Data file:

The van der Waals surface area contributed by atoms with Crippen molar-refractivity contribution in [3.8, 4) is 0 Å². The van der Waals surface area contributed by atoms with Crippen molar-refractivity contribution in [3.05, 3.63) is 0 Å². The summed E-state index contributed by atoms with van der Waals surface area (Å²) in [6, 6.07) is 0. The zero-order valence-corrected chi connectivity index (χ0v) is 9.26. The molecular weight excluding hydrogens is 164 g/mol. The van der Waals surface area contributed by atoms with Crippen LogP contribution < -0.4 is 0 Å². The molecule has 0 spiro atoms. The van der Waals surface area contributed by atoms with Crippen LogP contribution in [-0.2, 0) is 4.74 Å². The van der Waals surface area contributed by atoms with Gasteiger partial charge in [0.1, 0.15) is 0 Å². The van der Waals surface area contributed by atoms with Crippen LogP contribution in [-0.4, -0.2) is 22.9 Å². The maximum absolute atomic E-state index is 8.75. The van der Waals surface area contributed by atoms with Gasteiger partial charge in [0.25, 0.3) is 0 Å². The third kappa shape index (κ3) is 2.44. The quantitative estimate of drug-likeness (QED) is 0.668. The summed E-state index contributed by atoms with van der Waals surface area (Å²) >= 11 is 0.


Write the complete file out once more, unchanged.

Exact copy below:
The van der Waals surface area contributed by atoms with Crippen molar-refractivity contribution in [3.8, 4) is 0 Å². The van der Waals surface area contributed by atoms with Crippen molar-refractivity contribution in [3.05, 3.63) is 0 Å². The summed E-state index contributed by atoms with van der Waals surface area (Å²) in [6, 6.07) is 0. The zero-order valence-corrected chi connectivity index (χ0v) is 9.26. The molecular weight excluding hydrogens is 164 g/mol. The van der Waals surface area contributed by atoms with Crippen LogP contribution < -0.4 is 0 Å². The molecule has 0 spiro atoms. The van der Waals surface area contributed by atoms with Crippen LogP contribution in [-0.2, 0) is 4.74 Å². The van der Waals surface area contributed by atoms with Gasteiger partial charge in [0.1, 0.15) is 0 Å². The van der Waals surface area contributed by atoms with Crippen LogP contribution in [-0.4, -0.2) is 22.9 Å². The maximum absolute atomic E-state index is 8.75. The van der Waals surface area contributed by atoms with Gasteiger partial charge in [0.25, 0.3) is 0 Å². The third kappa shape index (κ3) is 2.44. The quantitative estimate of drug-likeness (QED) is 0.668. The summed E-state index contributed by atoms with van der Waals surface area (Å²) >= 11 is 0.